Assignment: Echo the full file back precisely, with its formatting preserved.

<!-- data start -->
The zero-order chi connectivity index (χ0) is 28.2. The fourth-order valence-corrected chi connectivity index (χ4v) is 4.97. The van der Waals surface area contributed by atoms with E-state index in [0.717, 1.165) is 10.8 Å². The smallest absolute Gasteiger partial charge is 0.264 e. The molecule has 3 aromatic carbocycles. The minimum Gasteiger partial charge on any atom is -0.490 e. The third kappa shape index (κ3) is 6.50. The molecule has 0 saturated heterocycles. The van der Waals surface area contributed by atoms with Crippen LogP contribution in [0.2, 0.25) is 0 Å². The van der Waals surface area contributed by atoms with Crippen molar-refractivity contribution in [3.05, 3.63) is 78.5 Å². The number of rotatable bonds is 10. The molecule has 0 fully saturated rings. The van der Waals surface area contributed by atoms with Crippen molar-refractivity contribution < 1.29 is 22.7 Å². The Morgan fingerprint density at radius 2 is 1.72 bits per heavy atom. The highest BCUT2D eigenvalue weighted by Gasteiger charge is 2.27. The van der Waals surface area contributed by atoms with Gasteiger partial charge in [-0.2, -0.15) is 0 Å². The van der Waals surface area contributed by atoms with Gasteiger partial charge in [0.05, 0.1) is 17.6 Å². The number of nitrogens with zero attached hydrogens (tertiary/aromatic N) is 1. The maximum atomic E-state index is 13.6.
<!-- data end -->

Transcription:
The zero-order chi connectivity index (χ0) is 28.2. The fourth-order valence-corrected chi connectivity index (χ4v) is 4.97. The van der Waals surface area contributed by atoms with E-state index in [0.717, 1.165) is 10.8 Å². The smallest absolute Gasteiger partial charge is 0.264 e. The molecule has 3 aromatic carbocycles. The minimum Gasteiger partial charge on any atom is -0.490 e. The third kappa shape index (κ3) is 6.50. The molecule has 0 saturated heterocycles. The van der Waals surface area contributed by atoms with Crippen LogP contribution in [0.2, 0.25) is 0 Å². The van der Waals surface area contributed by atoms with Crippen molar-refractivity contribution in [3.05, 3.63) is 78.5 Å². The number of rotatable bonds is 10. The molecule has 0 fully saturated rings. The van der Waals surface area contributed by atoms with Crippen molar-refractivity contribution < 1.29 is 22.7 Å². The Morgan fingerprint density at radius 2 is 1.72 bits per heavy atom. The highest BCUT2D eigenvalue weighted by Gasteiger charge is 2.27. The van der Waals surface area contributed by atoms with Gasteiger partial charge in [-0.2, -0.15) is 0 Å². The van der Waals surface area contributed by atoms with Gasteiger partial charge in [0.05, 0.1) is 17.6 Å². The number of nitrogens with zero attached hydrogens (tertiary/aromatic N) is 1. The maximum atomic E-state index is 13.6.